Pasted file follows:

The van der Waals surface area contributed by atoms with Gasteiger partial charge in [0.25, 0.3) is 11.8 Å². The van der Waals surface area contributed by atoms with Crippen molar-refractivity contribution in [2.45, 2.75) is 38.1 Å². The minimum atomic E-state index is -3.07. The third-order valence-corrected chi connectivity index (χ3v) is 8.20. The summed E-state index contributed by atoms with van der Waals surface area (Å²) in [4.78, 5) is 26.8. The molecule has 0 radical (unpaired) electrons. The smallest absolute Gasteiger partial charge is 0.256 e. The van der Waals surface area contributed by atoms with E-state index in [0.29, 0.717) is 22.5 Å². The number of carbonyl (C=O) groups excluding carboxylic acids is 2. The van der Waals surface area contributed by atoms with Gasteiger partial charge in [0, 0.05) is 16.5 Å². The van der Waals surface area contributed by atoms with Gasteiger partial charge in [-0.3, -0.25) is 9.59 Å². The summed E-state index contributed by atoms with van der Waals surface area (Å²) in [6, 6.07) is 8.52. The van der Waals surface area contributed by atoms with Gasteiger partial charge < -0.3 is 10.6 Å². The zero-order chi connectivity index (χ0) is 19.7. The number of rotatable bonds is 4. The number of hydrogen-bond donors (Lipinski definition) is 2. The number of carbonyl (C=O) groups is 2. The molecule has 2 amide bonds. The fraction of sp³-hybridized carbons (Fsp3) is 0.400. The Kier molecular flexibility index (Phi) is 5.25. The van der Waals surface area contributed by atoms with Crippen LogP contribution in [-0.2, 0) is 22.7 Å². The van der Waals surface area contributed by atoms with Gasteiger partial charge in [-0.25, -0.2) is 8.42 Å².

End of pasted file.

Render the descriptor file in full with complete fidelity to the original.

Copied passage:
The van der Waals surface area contributed by atoms with Gasteiger partial charge in [0.25, 0.3) is 11.8 Å². The van der Waals surface area contributed by atoms with Crippen molar-refractivity contribution in [2.45, 2.75) is 38.1 Å². The minimum atomic E-state index is -3.07. The third-order valence-corrected chi connectivity index (χ3v) is 8.20. The summed E-state index contributed by atoms with van der Waals surface area (Å²) in [4.78, 5) is 26.8. The molecule has 0 radical (unpaired) electrons. The smallest absolute Gasteiger partial charge is 0.256 e. The van der Waals surface area contributed by atoms with E-state index in [0.29, 0.717) is 22.5 Å². The number of carbonyl (C=O) groups excluding carboxylic acids is 2. The van der Waals surface area contributed by atoms with Gasteiger partial charge in [0, 0.05) is 16.5 Å². The van der Waals surface area contributed by atoms with Gasteiger partial charge in [-0.3, -0.25) is 9.59 Å². The summed E-state index contributed by atoms with van der Waals surface area (Å²) in [6, 6.07) is 8.52. The van der Waals surface area contributed by atoms with Gasteiger partial charge < -0.3 is 10.6 Å². The zero-order chi connectivity index (χ0) is 19.7. The number of rotatable bonds is 4. The number of hydrogen-bond donors (Lipinski definition) is 2. The number of carbonyl (C=O) groups is 2. The molecule has 2 amide bonds. The fraction of sp³-hybridized carbons (Fsp3) is 0.400. The Kier molecular flexibility index (Phi) is 5.25. The van der Waals surface area contributed by atoms with Crippen LogP contribution in [-0.2, 0) is 22.7 Å². The van der Waals surface area contributed by atoms with Gasteiger partial charge in [-0.25, -0.2) is 8.42 Å².